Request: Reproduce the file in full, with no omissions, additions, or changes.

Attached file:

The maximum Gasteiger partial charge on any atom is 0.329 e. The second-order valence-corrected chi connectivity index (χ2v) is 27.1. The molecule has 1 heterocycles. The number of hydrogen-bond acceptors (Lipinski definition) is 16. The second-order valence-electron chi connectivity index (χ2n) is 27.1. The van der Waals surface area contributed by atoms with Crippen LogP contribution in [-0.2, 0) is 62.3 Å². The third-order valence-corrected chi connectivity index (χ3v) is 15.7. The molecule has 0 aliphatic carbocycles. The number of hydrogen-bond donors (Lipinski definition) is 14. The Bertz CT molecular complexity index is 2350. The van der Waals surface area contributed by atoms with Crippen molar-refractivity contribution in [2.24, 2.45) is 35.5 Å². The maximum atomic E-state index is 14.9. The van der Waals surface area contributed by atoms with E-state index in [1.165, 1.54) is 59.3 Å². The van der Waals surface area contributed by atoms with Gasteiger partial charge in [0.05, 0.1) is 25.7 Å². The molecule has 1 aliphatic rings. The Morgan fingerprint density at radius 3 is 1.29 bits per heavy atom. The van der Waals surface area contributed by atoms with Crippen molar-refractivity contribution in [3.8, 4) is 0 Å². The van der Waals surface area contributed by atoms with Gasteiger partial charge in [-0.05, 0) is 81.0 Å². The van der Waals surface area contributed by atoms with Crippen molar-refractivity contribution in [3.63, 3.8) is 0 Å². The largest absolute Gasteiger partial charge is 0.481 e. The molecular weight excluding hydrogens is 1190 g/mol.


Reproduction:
The maximum Gasteiger partial charge on any atom is 0.329 e. The second-order valence-corrected chi connectivity index (χ2v) is 27.1. The molecule has 1 heterocycles. The number of hydrogen-bond acceptors (Lipinski definition) is 16. The second-order valence-electron chi connectivity index (χ2n) is 27.1. The van der Waals surface area contributed by atoms with Crippen LogP contribution in [-0.2, 0) is 62.3 Å². The third-order valence-corrected chi connectivity index (χ3v) is 15.7. The molecule has 0 aliphatic carbocycles. The number of hydrogen-bond donors (Lipinski definition) is 14. The Bertz CT molecular complexity index is 2350. The van der Waals surface area contributed by atoms with Crippen molar-refractivity contribution in [2.24, 2.45) is 35.5 Å². The maximum atomic E-state index is 14.9. The van der Waals surface area contributed by atoms with E-state index in [1.165, 1.54) is 59.3 Å². The van der Waals surface area contributed by atoms with Gasteiger partial charge in [0.05, 0.1) is 25.7 Å². The molecule has 1 aliphatic rings. The Morgan fingerprint density at radius 3 is 1.29 bits per heavy atom. The van der Waals surface area contributed by atoms with Crippen molar-refractivity contribution in [3.8, 4) is 0 Å². The van der Waals surface area contributed by atoms with Gasteiger partial charge in [-0.05, 0) is 81.0 Å². The van der Waals surface area contributed by atoms with Crippen molar-refractivity contribution in [3.63, 3.8) is 0 Å². The largest absolute Gasteiger partial charge is 0.481 e. The molecular weight excluding hydrogens is 1190 g/mol.